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My Dear Brother : . . . I hear you have gone on to New York, and therefore I must go off without seeing you. I have been off the line of communication since leaving Memphis, save a few hours at Bridgeport, during which I had hardly time to put my official signature to papers demanding my hand. I have made a report of our movements up to the return to Bridgeport and enclose it with this, a copy which I brought here, and which you may keep, only, of course, under the confidence of absolute secrecy until the War Department thinks proper to make the original public. . . .
I suppose you will read this report, and I invite attention to the part referring to the assault on Tunnel Hill. I know that Grant in his report will dwell on this same part. I was provoked that Meigs, looking at us from Chattanooga,. should report me repulsed, and that Mr. Stanton should publish his letter as semi-official. Meigs apologized to me for using Thomas's name instead of mine throughout, which he charged to a copyist, but made no amends for the repulse. The whole philosophy of the battle was that I should get, by a dash, a position on the extremity of the Missionary Kidge, from which the enemy would be forced to drive me, or allow his depot at Chickamauga station to be in danger. I expected Bragg to attack me at daylight, but he did not, and to bring matters to a crisis quickly, as time was precious, for the sake of Burnside in East Tennessee, Grant ordered me to assume the offensive. My report contains the rest. Again, after the battle, Granger was ordered to push for Knoxville, but his movements were so slow that Grant, impatient, called on me, and my move was the most rapid of the war and/perfectly successful. I could have gone on after/Longstreet, but Burnside ranked me, and it was his business, not mine. So I reinforced him all he asked, ami returned.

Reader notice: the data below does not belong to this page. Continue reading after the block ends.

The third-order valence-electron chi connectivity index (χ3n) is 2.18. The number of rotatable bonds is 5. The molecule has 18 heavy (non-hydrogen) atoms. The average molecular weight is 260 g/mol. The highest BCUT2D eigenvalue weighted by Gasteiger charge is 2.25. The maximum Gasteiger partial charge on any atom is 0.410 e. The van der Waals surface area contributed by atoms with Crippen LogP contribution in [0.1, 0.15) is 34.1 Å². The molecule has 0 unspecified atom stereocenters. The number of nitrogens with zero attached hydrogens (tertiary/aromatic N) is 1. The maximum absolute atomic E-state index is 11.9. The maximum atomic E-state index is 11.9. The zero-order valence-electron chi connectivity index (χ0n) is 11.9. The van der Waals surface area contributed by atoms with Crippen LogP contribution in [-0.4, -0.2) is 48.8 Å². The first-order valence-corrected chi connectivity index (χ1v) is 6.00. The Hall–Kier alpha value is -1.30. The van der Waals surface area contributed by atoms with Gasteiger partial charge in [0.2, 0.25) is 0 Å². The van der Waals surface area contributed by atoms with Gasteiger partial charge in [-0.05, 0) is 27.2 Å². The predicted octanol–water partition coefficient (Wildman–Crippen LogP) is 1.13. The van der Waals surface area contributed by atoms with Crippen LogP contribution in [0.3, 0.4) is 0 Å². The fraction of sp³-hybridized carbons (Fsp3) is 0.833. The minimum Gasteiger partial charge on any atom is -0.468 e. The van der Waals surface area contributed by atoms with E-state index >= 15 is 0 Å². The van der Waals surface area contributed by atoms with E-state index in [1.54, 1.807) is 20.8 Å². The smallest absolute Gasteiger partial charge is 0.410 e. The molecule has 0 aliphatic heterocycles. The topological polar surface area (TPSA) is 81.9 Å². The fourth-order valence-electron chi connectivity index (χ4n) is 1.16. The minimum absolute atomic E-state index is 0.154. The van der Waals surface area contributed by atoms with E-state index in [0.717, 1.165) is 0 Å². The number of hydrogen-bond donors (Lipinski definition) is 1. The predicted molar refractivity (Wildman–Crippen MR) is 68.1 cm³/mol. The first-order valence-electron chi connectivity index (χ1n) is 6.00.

The Fifteenth Corps, now Logan/s, and Dodge's division of the Sixteenth Corps are now at work on the railroad from Nashville to Decatur, land from Decatur to Stevenson, thus making a triangle of railroad which it is estimated will relieve the great difficulty of supplies which has paralyzed the Army of the Cumberland. This will take five weeks. I leave my headquarters at Huntsville, and go in person down the Mississippi to strike some lateral blows, to punish the country for allowing guerillas to attack the boats. I go on Friday to Cincinnati, and thence to Cairo, where with Admiral Porter I will concert measures to produce the result. I expect to send one expedition up the Yazoo, and go myself with another up Eed Eiver, levying contributions to make good losses to boats, and punish for deaths and wounds inflicted. I think we can make people feel that they must actually prevent guerillas from carrying out their threats that though we have the river, it will do us no good. My address will be Memphis, for a month, and Huntsville after. We can hardly fashion out the next campaign, but it looks as though we should have to move from the Tennessee Eiver. I should prefer to take Mobile and the Alabama as well as the Chattahoochee, and move east from Montgomery and Columbus, Miss.